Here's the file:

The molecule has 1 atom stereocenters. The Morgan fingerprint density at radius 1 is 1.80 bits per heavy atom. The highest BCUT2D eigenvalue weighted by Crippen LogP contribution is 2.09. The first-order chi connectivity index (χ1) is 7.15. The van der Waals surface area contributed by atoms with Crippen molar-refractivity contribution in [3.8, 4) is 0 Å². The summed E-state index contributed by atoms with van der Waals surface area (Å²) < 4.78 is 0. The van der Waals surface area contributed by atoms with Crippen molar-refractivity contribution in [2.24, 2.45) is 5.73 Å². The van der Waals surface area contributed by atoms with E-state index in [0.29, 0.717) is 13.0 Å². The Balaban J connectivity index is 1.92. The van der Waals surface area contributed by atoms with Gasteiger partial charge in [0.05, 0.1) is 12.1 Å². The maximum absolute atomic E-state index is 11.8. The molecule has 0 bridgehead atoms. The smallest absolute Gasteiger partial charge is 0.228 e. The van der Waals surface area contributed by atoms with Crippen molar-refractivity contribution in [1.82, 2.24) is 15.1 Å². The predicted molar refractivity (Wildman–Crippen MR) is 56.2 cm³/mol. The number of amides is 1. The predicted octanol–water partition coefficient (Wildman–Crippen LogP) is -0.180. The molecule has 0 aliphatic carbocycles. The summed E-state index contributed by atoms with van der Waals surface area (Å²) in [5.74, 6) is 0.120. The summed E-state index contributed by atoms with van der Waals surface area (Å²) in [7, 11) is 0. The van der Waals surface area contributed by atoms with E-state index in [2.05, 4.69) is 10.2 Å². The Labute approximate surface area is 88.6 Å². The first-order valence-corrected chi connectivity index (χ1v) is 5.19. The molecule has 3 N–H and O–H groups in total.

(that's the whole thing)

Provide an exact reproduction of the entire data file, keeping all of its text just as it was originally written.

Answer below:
The molecule has 1 atom stereocenters. The Morgan fingerprint density at radius 1 is 1.80 bits per heavy atom. The highest BCUT2D eigenvalue weighted by Crippen LogP contribution is 2.09. The first-order chi connectivity index (χ1) is 7.15. The van der Waals surface area contributed by atoms with Crippen molar-refractivity contribution in [3.8, 4) is 0 Å². The summed E-state index contributed by atoms with van der Waals surface area (Å²) < 4.78 is 0. The van der Waals surface area contributed by atoms with Crippen molar-refractivity contribution in [2.24, 2.45) is 5.73 Å². The van der Waals surface area contributed by atoms with E-state index in [0.29, 0.717) is 13.0 Å². The Balaban J connectivity index is 1.92. The van der Waals surface area contributed by atoms with Gasteiger partial charge in [0.05, 0.1) is 12.1 Å². The maximum absolute atomic E-state index is 11.8. The molecule has 0 bridgehead atoms. The smallest absolute Gasteiger partial charge is 0.228 e. The van der Waals surface area contributed by atoms with Crippen molar-refractivity contribution in [1.82, 2.24) is 15.1 Å². The predicted molar refractivity (Wildman–Crippen MR) is 56.2 cm³/mol. The number of amides is 1. The predicted octanol–water partition coefficient (Wildman–Crippen LogP) is -0.180. The molecule has 0 aliphatic carbocycles. The summed E-state index contributed by atoms with van der Waals surface area (Å²) in [5.74, 6) is 0.120. The summed E-state index contributed by atoms with van der Waals surface area (Å²) in [7, 11) is 0. The van der Waals surface area contributed by atoms with E-state index in [2.05, 4.69) is 10.2 Å². The Labute approximate surface area is 88.6 Å². The first-order valence-corrected chi connectivity index (χ1v) is 5.19. The molecule has 3 N–H and O–H groups in total.